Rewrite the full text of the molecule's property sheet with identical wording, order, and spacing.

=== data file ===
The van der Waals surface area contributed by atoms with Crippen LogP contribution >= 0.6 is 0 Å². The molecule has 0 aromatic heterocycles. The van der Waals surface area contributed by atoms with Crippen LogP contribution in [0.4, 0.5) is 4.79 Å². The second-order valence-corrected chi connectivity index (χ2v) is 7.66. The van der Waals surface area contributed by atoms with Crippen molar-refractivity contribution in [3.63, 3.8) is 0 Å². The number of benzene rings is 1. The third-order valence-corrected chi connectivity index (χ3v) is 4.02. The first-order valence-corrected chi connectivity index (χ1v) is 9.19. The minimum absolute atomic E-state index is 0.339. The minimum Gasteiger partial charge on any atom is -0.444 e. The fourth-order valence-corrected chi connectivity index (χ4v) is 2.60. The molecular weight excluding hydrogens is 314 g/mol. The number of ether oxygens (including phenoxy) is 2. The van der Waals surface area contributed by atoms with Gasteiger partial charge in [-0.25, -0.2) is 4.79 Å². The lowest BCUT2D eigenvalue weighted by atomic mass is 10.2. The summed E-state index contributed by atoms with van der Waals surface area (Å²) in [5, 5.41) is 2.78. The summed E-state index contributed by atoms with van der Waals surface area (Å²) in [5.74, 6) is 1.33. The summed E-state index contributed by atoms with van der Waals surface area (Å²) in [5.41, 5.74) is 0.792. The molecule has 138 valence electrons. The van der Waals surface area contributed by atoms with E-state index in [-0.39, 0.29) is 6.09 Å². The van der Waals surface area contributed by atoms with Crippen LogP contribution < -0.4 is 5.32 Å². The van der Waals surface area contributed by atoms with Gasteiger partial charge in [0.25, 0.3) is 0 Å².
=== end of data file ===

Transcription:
The van der Waals surface area contributed by atoms with Crippen LogP contribution >= 0.6 is 0 Å². The molecule has 0 aromatic heterocycles. The van der Waals surface area contributed by atoms with Crippen LogP contribution in [0.4, 0.5) is 4.79 Å². The second-order valence-corrected chi connectivity index (χ2v) is 7.66. The van der Waals surface area contributed by atoms with Crippen molar-refractivity contribution in [3.63, 3.8) is 0 Å². The number of benzene rings is 1. The third-order valence-corrected chi connectivity index (χ3v) is 4.02. The first-order valence-corrected chi connectivity index (χ1v) is 9.19. The minimum absolute atomic E-state index is 0.339. The minimum Gasteiger partial charge on any atom is -0.444 e. The fourth-order valence-corrected chi connectivity index (χ4v) is 2.60. The molecular weight excluding hydrogens is 314 g/mol. The number of ether oxygens (including phenoxy) is 2. The van der Waals surface area contributed by atoms with Gasteiger partial charge in [-0.25, -0.2) is 4.79 Å². The lowest BCUT2D eigenvalue weighted by atomic mass is 10.2. The summed E-state index contributed by atoms with van der Waals surface area (Å²) in [5, 5.41) is 2.78. The summed E-state index contributed by atoms with van der Waals surface area (Å²) in [5.74, 6) is 1.33. The summed E-state index contributed by atoms with van der Waals surface area (Å²) in [5.41, 5.74) is 0.792. The molecule has 138 valence electrons. The van der Waals surface area contributed by atoms with E-state index in [-0.39, 0.29) is 6.09 Å². The van der Waals surface area contributed by atoms with Crippen LogP contribution < -0.4 is 5.32 Å². The van der Waals surface area contributed by atoms with Gasteiger partial charge in [0.25, 0.3) is 0 Å².